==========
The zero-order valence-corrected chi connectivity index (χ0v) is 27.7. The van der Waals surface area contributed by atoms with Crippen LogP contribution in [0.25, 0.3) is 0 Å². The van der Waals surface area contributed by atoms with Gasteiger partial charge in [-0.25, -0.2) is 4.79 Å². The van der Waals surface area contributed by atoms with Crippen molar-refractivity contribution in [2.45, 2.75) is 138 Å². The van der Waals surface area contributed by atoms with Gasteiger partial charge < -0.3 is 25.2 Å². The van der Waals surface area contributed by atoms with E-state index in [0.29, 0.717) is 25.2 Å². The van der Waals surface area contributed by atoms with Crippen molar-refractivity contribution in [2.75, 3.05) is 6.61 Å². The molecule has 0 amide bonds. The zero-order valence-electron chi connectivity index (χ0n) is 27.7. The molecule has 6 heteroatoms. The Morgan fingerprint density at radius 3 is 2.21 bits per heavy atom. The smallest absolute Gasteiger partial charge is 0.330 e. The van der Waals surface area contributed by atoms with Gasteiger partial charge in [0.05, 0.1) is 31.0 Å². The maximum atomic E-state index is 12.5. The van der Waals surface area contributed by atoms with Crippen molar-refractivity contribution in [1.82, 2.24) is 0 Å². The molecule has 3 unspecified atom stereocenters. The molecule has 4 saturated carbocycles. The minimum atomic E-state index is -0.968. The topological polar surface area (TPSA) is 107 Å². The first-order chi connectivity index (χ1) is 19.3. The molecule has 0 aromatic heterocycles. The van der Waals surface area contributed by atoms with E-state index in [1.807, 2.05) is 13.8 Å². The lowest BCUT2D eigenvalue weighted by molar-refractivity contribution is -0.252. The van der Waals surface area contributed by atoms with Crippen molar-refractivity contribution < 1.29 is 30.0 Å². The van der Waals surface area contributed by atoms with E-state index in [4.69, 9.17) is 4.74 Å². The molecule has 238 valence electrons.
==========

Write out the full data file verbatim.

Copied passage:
The zero-order valence-corrected chi connectivity index (χ0v) is 27.7. The van der Waals surface area contributed by atoms with Crippen LogP contribution in [0.25, 0.3) is 0 Å². The van der Waals surface area contributed by atoms with Gasteiger partial charge in [-0.25, -0.2) is 4.79 Å². The van der Waals surface area contributed by atoms with Crippen molar-refractivity contribution in [2.45, 2.75) is 138 Å². The van der Waals surface area contributed by atoms with Gasteiger partial charge < -0.3 is 25.2 Å². The van der Waals surface area contributed by atoms with E-state index in [0.29, 0.717) is 25.2 Å². The van der Waals surface area contributed by atoms with Crippen molar-refractivity contribution in [2.75, 3.05) is 6.61 Å². The molecule has 0 amide bonds. The zero-order valence-electron chi connectivity index (χ0n) is 27.7. The molecule has 6 heteroatoms. The Morgan fingerprint density at radius 3 is 2.21 bits per heavy atom. The smallest absolute Gasteiger partial charge is 0.330 e. The van der Waals surface area contributed by atoms with Gasteiger partial charge in [0.05, 0.1) is 31.0 Å². The maximum atomic E-state index is 12.5. The van der Waals surface area contributed by atoms with Crippen molar-refractivity contribution in [1.82, 2.24) is 0 Å². The molecule has 3 unspecified atom stereocenters. The molecule has 4 saturated carbocycles. The minimum atomic E-state index is -0.968. The topological polar surface area (TPSA) is 107 Å². The first-order chi connectivity index (χ1) is 19.3. The molecule has 0 aromatic heterocycles. The van der Waals surface area contributed by atoms with E-state index in [1.807, 2.05) is 13.8 Å². The lowest BCUT2D eigenvalue weighted by molar-refractivity contribution is -0.252. The van der Waals surface area contributed by atoms with Crippen molar-refractivity contribution < 1.29 is 30.0 Å². The van der Waals surface area contributed by atoms with E-state index in [4.69, 9.17) is 4.74 Å². The molecule has 238 valence electrons.